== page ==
So, it's links golf, the old, original kind of golf. And the United Kingdom is where they invented golf. So, the British Open is special because it's the oldest, because it comes from England and Scotland, where they invented the game, and because the way you play is so different from how you play the rest of the year here in North America.

STEWART: Now, we should point out that Greg Norman did not win the British Open. Paddy Harrington won it.

WOLFF: Oh, yeah. There's that.

STEWART: Oh, yeah.

(Soundbite of laughter)

STEWART: But my question is, did he choke? Is that why he didn't win? Or was it just a matter of, the greatest players in the world are on this course, and he just wasn't - he just lost?

WOLFF: I think it's more the latter than the former. I think - Paddy Harrington was the defending champion. He's an excellent, excellent player. Norman did not play particularly well, but neither did anybody else, so I think the objective view is he simply lost. He didn't miss the big shot at the very end. However, he did play - it was perceived that he played too aggressively, that had he played more conservatively, he might not have taken as many risks, and his score might have been better.

So, if you want to be cruel to Greg Norman, if you are a guy who loves to take shots at people and has tremendous schadenfreude and loves the completion of a good, nasty, mean-spirited story, you can say Greg Norman choked. I think the objective reality is, you know, he's 53, and he got tired, and he got beat by an excellent player who plays beautifully on links courses. So, I would say he didn't choke. But I'll bet you there's some mileage gotten by sports blabbermouths today talking about the fact that he did.

STEWART: We're talking to Bill Wolff, the BPP sports analyst, and my husband, as well.

WOLFF: Yes, in fact.

STEWART: We came home last night, of course, flipped on ESPN News...

WOLFF: Yep.

STEWART: On the big TV in the living room.

WOLFF: I hate it when you do that.

(Soundbite of laughter)

STEWART: And the first thing we saw, breaking news on ESPN - this qualifies as breaking news - that Jason Taylor of the Miami Dolphins was going to leave. Now, most people probably think, Jason Taylor, I've heard that name before, but maybe not for sports. During his time off, he took off time to compete on "Dancing with the Stars." Shall we listen?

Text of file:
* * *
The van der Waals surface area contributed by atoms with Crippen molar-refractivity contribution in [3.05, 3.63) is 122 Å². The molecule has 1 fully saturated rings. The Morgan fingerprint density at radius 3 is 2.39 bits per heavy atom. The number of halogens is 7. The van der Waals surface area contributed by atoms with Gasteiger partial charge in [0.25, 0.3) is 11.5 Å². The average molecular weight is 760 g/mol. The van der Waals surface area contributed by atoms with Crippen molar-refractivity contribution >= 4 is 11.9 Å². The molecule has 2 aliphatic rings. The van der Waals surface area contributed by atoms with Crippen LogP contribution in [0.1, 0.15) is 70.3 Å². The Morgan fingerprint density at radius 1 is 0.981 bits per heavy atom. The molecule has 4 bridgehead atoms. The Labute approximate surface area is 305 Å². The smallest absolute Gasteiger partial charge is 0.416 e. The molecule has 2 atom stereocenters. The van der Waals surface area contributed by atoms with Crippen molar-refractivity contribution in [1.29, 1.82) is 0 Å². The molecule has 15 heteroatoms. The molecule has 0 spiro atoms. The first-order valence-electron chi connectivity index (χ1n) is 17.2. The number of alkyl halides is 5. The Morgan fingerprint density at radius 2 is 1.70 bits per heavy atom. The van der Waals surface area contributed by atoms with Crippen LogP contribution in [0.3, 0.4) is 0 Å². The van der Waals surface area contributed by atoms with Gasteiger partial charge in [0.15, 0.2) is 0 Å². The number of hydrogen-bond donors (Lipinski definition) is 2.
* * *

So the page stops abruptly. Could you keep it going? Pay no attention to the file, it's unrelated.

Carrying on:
(Soundbite of TV show "Dancing with the Stars")

Mr. TOM BERGERON (Host, "Dancing with the Stars"): It's NFL Man of the Year, Jason Taylor, and his partner, Edyta Sliwinska!

(Soundbite of applause)

(Soundbite of music)

Mr. BERGERON: Last week, Jason proved to the judges that tough guys can dance.

Mr. JASON TAYLOR (Defensive End, Washington Redskins): I thought the foxtrot was tough, but I do not like the mambo. You've got to wear a heel on your shoe and it's fast.

STEWART: OK, so that is what....

WOLFF: Is his partner named Oedipus?

(Soundbite of laughter)

WOLFF: That's unbelievable - that's breaking news.

STEWART: It is Edyta, is his partner.

WOLFF: Oh, oh, oh, my bad.

STEWART: And she's lovely.

WOLFF: Sure.

STEWART: So, he was busy doing this, instead of training with his team. Now, was that just a big signal to his team, like, I do not want to play with you anymore, I want to go to another team?

WOLFF: I think it had to be. Not as big a signal as when he asked to be traded. He wanted out of there. The Miami Dolphins, his team, are terrible, and they are really starting from square one trying to get to be better. And he doesn't - he's toward the end of his career. He's been playing 11 years. He's 32 years old, which in football is old. So, he wants to go try to play for a winning team, and he made that clear to the Dolphins. And then going - missing all of the Dolphins offseason training with a new administration there in Miami to go on "Dances" does not - if he'd gone on "Survivor," you could make an argument.

(Soundbite of laughter)